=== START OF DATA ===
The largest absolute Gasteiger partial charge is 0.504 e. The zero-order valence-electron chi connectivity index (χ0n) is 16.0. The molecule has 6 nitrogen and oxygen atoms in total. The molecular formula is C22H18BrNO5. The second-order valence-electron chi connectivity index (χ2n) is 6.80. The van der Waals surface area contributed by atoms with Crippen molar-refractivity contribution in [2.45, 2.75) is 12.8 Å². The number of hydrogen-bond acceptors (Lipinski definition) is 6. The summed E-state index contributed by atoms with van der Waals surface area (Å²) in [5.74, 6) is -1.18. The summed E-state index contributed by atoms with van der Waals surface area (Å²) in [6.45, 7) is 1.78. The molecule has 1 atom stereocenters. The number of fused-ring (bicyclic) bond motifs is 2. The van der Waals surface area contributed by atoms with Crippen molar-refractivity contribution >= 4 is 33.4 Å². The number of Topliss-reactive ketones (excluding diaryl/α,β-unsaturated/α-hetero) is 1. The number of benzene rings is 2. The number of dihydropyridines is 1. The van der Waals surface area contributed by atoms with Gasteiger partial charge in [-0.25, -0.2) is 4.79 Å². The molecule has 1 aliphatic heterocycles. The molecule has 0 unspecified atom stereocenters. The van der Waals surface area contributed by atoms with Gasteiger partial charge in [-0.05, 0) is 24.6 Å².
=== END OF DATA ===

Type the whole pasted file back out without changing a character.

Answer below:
The largest absolute Gasteiger partial charge is 0.504 e. The zero-order valence-electron chi connectivity index (χ0n) is 16.0. The molecule has 6 nitrogen and oxygen atoms in total. The molecular formula is C22H18BrNO5. The second-order valence-electron chi connectivity index (χ2n) is 6.80. The van der Waals surface area contributed by atoms with Crippen molar-refractivity contribution in [2.45, 2.75) is 12.8 Å². The number of hydrogen-bond acceptors (Lipinski definition) is 6. The summed E-state index contributed by atoms with van der Waals surface area (Å²) in [5.74, 6) is -1.18. The summed E-state index contributed by atoms with van der Waals surface area (Å²) in [6.45, 7) is 1.78. The molecule has 1 atom stereocenters. The number of fused-ring (bicyclic) bond motifs is 2. The van der Waals surface area contributed by atoms with Crippen molar-refractivity contribution >= 4 is 33.4 Å². The number of Topliss-reactive ketones (excluding diaryl/α,β-unsaturated/α-hetero) is 1. The number of benzene rings is 2. The number of dihydropyridines is 1. The van der Waals surface area contributed by atoms with Gasteiger partial charge in [-0.25, -0.2) is 4.79 Å². The molecule has 1 aliphatic heterocycles. The molecule has 0 unspecified atom stereocenters. The van der Waals surface area contributed by atoms with Gasteiger partial charge in [-0.05, 0) is 24.6 Å².